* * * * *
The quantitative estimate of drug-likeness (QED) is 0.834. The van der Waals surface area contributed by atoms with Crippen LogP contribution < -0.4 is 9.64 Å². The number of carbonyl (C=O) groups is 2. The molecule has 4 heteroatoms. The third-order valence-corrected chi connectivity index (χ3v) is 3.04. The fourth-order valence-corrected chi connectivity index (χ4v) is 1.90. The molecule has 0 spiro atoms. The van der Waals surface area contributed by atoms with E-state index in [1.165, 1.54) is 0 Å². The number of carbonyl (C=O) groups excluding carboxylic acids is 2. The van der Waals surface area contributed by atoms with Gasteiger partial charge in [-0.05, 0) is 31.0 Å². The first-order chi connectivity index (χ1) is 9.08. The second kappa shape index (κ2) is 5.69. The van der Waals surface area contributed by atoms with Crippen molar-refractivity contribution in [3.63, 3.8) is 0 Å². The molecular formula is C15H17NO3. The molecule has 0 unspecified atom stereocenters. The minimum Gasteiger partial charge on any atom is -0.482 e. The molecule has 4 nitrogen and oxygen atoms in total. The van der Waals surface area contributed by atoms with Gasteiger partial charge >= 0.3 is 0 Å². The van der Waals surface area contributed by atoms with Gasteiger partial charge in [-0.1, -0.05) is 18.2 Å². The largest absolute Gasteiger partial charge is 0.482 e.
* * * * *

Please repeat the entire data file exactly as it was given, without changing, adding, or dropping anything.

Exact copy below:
The quantitative estimate of drug-likeness (QED) is 0.834. The van der Waals surface area contributed by atoms with Crippen LogP contribution < -0.4 is 9.64 Å². The number of carbonyl (C=O) groups is 2. The molecule has 4 heteroatoms. The third-order valence-corrected chi connectivity index (χ3v) is 3.04. The fourth-order valence-corrected chi connectivity index (χ4v) is 1.90. The molecule has 0 spiro atoms. The van der Waals surface area contributed by atoms with E-state index in [1.165, 1.54) is 0 Å². The number of carbonyl (C=O) groups excluding carboxylic acids is 2. The van der Waals surface area contributed by atoms with Gasteiger partial charge in [-0.05, 0) is 31.0 Å². The first-order chi connectivity index (χ1) is 9.08. The second kappa shape index (κ2) is 5.69. The van der Waals surface area contributed by atoms with Crippen molar-refractivity contribution in [3.63, 3.8) is 0 Å². The molecular formula is C15H17NO3. The molecule has 0 unspecified atom stereocenters. The minimum Gasteiger partial charge on any atom is -0.482 e. The molecule has 4 nitrogen and oxygen atoms in total. The van der Waals surface area contributed by atoms with Gasteiger partial charge >= 0.3 is 0 Å². The van der Waals surface area contributed by atoms with Gasteiger partial charge in [-0.1, -0.05) is 18.2 Å². The largest absolute Gasteiger partial charge is 0.482 e.